Lashing knot

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The lashing knot is a type of knot designed to hold wooden poles, together in construction of buildings, fences and towers. Lashing is intended to be a permanent binding used as an alternative to lag bolts, screws and nails.

Constrictor knots which are used to hold concave objects in bundles. Lashing is simular but is used to hold together two or more poles at a fixed angel or perpendicular.


The structure of a lash is nearly the same with each type of lash you do: To start off, you hold the poles in the position that you would like to end up with. You then start do a timber hitch around one of the poles to secure the rope onto the pole, in the case of the stockgrower's lash an adjustable grip hitch or tautline hitch is used as a timber hitch can slip when the the lash is opened. Start to wrap the rope around the poles(the way you wrap will change when you do different lashings. Once the rope is wrapped around the poles enough times to be considered very tightly wrapped, you end with two timber hitches and one or two clove hitches.


Square lashing

Square lashing
Category lashing
ABoK #2114

Square lashing is a type of lashing knot used to bind poles together. Large structures can be built with a combination of square and diagonal lashing, with square lashing generally used on load bearing members and diagonal lashing usually applied to cross bracing. If any gap exists between the poles then diagonal lashing should be used.

An alternative method is known as the Japanese square lashing. The Japanese square lashing is similar to the standard square lashing in appearance, but in fact is much faster and easier to use. One drawback to consider is that it is difficult to estimate how much rope is needed, which can lead to needlessly long working ends.

Diagonal lashing

Diagonal lashing
Category lashing
ABoK #2115

Diagonal lashing is a type of lashing used to bind spars or poles together, to prevent racking. It is usually applied to cross-bracing where the poles do not initially touch, but may by used on any poles that cross each other at a 45° to 90° angle. Large, semipermanent structures may be built with a combination of square lashing, which is stronger, and diagonal lashing.

Shear lashing

Shear lashing
Names Shear lashing, Sheer lashing
Category lashing
Related round lashing

Used for tying spars or poles together when they must subsequently be swung apart slightly in a scissors motion (shear legs). Shear lashings may also be used in place of round lashings to join spars of unequal thickness in a straight line.

Round lashing

Round lashing
Category lashing
Related sheer lashing

Used for tying two spars at a straight angle where the spars are clean and of equal diameter; if not you should use a sheer lashing or when security of the lashing is vital.

Tripod lashing

Tripod lashing
Category lashing

Used for tying three spars together which can be arranged to form a tripod. This structure is extremely simple, using only 1 lashing to complete. You will need 3 small-medium-sized poles, all roughly the same length. Use a tripod lashing to lash them together, with the rope being lashed at the same end of all three poles. You can then move the poles around in a certain fashion to make a pyramid-like shape. This can then be used to hang a pot above a fire, or hold a water-dispensing device over the ground.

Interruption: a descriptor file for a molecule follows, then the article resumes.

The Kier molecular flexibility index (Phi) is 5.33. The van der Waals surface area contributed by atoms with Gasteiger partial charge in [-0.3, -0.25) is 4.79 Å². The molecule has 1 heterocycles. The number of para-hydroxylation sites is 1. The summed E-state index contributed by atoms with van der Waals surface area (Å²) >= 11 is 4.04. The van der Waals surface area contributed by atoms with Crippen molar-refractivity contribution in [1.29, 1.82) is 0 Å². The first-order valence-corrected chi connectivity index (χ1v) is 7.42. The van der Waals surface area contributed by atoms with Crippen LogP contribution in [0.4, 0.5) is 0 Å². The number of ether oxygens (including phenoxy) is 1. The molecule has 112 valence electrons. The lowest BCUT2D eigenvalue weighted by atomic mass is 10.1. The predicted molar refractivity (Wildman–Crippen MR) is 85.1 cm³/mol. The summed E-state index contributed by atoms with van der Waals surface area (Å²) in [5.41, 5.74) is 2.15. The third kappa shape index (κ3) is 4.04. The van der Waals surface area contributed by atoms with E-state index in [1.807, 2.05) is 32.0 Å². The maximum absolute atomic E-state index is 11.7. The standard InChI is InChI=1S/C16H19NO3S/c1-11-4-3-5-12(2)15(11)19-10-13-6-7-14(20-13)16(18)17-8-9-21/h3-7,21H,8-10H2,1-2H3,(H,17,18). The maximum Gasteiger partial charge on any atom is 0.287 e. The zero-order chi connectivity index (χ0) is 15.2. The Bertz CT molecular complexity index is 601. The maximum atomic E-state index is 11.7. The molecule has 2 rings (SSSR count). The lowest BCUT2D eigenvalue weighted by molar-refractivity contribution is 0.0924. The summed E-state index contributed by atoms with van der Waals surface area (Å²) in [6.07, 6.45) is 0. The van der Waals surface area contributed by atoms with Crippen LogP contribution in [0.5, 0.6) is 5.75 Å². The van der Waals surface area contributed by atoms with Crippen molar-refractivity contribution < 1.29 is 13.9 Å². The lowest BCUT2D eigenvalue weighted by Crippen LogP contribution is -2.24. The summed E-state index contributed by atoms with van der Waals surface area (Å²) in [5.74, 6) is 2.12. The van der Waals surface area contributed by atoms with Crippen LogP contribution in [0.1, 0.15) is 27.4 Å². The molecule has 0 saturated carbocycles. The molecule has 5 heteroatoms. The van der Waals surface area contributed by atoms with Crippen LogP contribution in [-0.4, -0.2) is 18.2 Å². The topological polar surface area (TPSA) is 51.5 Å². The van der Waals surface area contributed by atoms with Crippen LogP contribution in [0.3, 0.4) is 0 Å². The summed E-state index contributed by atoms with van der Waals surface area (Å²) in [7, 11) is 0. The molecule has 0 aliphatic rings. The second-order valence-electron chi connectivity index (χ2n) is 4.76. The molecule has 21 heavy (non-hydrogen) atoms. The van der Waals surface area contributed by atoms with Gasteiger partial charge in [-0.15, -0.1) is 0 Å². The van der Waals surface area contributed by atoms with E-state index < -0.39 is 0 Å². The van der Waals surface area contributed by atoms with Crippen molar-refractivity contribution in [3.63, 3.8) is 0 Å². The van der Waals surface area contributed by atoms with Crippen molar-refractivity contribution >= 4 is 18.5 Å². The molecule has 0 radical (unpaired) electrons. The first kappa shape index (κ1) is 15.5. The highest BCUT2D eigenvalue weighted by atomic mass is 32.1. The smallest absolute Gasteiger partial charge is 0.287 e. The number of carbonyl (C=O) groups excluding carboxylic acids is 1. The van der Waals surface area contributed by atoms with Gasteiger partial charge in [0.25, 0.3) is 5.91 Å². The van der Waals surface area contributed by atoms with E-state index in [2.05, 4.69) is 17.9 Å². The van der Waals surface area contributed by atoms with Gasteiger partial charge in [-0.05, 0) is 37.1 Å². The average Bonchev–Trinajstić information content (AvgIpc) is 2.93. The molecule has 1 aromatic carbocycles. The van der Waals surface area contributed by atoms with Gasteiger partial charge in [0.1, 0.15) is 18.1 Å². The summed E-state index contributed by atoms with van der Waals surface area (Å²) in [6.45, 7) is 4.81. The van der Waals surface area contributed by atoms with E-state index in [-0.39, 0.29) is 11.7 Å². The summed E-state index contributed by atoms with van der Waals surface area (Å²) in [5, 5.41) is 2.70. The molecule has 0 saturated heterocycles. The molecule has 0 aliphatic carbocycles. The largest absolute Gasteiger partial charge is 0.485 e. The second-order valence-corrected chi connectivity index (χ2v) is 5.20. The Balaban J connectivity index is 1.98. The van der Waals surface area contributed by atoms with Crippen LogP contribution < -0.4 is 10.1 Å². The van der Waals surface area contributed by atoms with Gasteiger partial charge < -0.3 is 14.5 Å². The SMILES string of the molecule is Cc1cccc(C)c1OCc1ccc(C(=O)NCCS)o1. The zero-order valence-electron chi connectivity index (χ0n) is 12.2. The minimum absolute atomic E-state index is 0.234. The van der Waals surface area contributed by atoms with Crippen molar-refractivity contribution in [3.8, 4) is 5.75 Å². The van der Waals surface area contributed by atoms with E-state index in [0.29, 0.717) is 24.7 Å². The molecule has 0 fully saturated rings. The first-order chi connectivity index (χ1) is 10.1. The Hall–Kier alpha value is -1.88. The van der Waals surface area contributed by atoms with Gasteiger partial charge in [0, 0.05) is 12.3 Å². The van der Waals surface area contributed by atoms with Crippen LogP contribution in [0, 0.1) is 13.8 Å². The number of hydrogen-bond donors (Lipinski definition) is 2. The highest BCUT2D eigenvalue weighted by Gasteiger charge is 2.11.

Stockgrower's lash

see main article Stockgrower's Lash

Stockgrower's Lash
Category lashing
Releasing Slipknot
Typical use Attaching the tractor post to latch post on a barbed wire gate.

The stockgrower's lash is used to pull and hold closed barbed wire gates. It allows tight barbed wire to be closed without a stretcher by using the tractor post and latch post of a gate as pulleys. It can also be used to lash any wooden or steel gate to a post so long as there is space between them and the lashing is wedged to a post. This is an important knot to understand even by anyone who comes across such a gate and should be understood before going hiking, hunting or any other outdoor activities out of respect for landowners.


With the wide variety and flexibility that a lashing knot offers, there is also its fair share of uses.


Square and diagonal lashing can be used to hold rales to fence posts and round lashing can be used to make poles which sit on the ground.


Lookout platform

This is an extremely hard structure to make, and could be extremely hazardous if done wrong. To make this structure, you will first four two large-sized poles (these should all be nearly equal in length). You will also need 4-16 medium-sized poles, depending on how high you wish to make the platform. Lastly, you will need a large amount of small poles, or a wooden board.

To start off, take two of the long poles and place them on the ground, parallel to each other. Now take two of the medium-sized poles and lash them together with a square lashing. Lay this 'X' on top of the the two parallel poles, and do a diagonal lashing on each of the four corners of the X. You can use another X if the long poles are long enough. Repeat all of what was just said. Now, you will have to make 2 or 4 more X's, depending on whether you used 1 or 2 X's initially, respectively. Stand up both of the sides you just made, so that they are parallel to each other. Take the X's you just made and diagonally lash them to connect the sides together. Now you just need to climb to the top of the tower and use round lashings with the rest of the small poles to make a floor for the top.

See also